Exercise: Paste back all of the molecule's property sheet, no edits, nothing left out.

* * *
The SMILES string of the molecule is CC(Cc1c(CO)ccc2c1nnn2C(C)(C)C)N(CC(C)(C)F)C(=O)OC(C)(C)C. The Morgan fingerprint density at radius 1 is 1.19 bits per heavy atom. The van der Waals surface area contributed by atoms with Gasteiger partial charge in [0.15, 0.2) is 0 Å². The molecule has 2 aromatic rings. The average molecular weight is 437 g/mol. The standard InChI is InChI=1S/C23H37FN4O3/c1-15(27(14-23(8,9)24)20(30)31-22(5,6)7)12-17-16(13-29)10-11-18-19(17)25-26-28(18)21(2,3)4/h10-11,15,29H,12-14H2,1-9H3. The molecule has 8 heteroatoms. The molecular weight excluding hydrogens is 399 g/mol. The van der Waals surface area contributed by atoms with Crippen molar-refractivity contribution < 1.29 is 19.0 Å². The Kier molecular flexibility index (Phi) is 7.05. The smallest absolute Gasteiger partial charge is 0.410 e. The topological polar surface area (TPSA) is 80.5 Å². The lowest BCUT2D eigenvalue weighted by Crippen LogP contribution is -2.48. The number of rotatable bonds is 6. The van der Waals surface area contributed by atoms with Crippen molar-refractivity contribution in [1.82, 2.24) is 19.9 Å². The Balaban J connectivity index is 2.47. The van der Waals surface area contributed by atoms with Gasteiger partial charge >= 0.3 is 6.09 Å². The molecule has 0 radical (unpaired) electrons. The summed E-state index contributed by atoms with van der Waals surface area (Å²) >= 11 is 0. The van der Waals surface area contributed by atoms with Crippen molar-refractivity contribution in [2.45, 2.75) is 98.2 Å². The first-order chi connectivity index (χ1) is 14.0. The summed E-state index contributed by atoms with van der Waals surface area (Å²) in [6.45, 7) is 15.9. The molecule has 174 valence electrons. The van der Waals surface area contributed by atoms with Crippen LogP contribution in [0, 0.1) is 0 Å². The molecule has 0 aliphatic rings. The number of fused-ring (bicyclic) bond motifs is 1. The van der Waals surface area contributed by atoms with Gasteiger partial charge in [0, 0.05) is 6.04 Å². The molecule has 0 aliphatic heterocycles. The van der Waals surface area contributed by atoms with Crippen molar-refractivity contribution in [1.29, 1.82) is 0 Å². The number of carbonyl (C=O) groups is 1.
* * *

The SMILES string of the molecule is CC(Cc1c(CO)ccc2c1nnn2C(C)(C)C)N(CC(C)(C)F)C(=O)OC(C)(C)C. The Morgan fingerprint density at radius 1 is 1.19 bits per heavy atom. The van der Waals surface area contributed by atoms with Gasteiger partial charge in [0.15, 0.2) is 0 Å². The molecule has 2 aromatic rings. The average molecular weight is 437 g/mol. The standard InChI is InChI=1S/C23H37FN4O3/c1-15(27(14-23(8,9)24)20(30)31-22(5,6)7)12-17-16(13-29)10-11-18-19(17)25-26-28(18)21(2,3)4/h10-11,15,29H,12-14H2,1-9H3. The molecule has 8 heteroatoms. The molecular weight excluding hydrogens is 399 g/mol. The van der Waals surface area contributed by atoms with Crippen molar-refractivity contribution < 1.29 is 19.0 Å². The Kier molecular flexibility index (Phi) is 7.05. The smallest absolute Gasteiger partial charge is 0.410 e. The topological polar surface area (TPSA) is 80.5 Å². The lowest BCUT2D eigenvalue weighted by Crippen LogP contribution is -2.48. The number of rotatable bonds is 6. The van der Waals surface area contributed by atoms with Crippen molar-refractivity contribution in [1.82, 2.24) is 19.9 Å². The Balaban J connectivity index is 2.47. The van der Waals surface area contributed by atoms with Gasteiger partial charge >= 0.3 is 6.09 Å². The molecule has 0 radical (unpaired) electrons. The summed E-state index contributed by atoms with van der Waals surface area (Å²) >= 11 is 0. The van der Waals surface area contributed by atoms with Crippen molar-refractivity contribution in [2.45, 2.75) is 98.2 Å². The first-order chi connectivity index (χ1) is 14.0. The summed E-state index contributed by atoms with van der Waals surface area (Å²) in [6.45, 7) is 15.9. The molecule has 174 valence electrons. The van der Waals surface area contributed by atoms with Crippen LogP contribution in [0, 0.1) is 0 Å². The molecule has 0 aliphatic rings. The number of fused-ring (bicyclic) bond motifs is 1. The van der Waals surface area contributed by atoms with Gasteiger partial charge in [0, 0.05) is 6.04 Å². The molecule has 0 aliphatic heterocycles. The van der Waals surface area contributed by atoms with Crippen molar-refractivity contribution in [1.29, 1.82) is 0 Å². The number of carbonyl (C=O) groups is 1.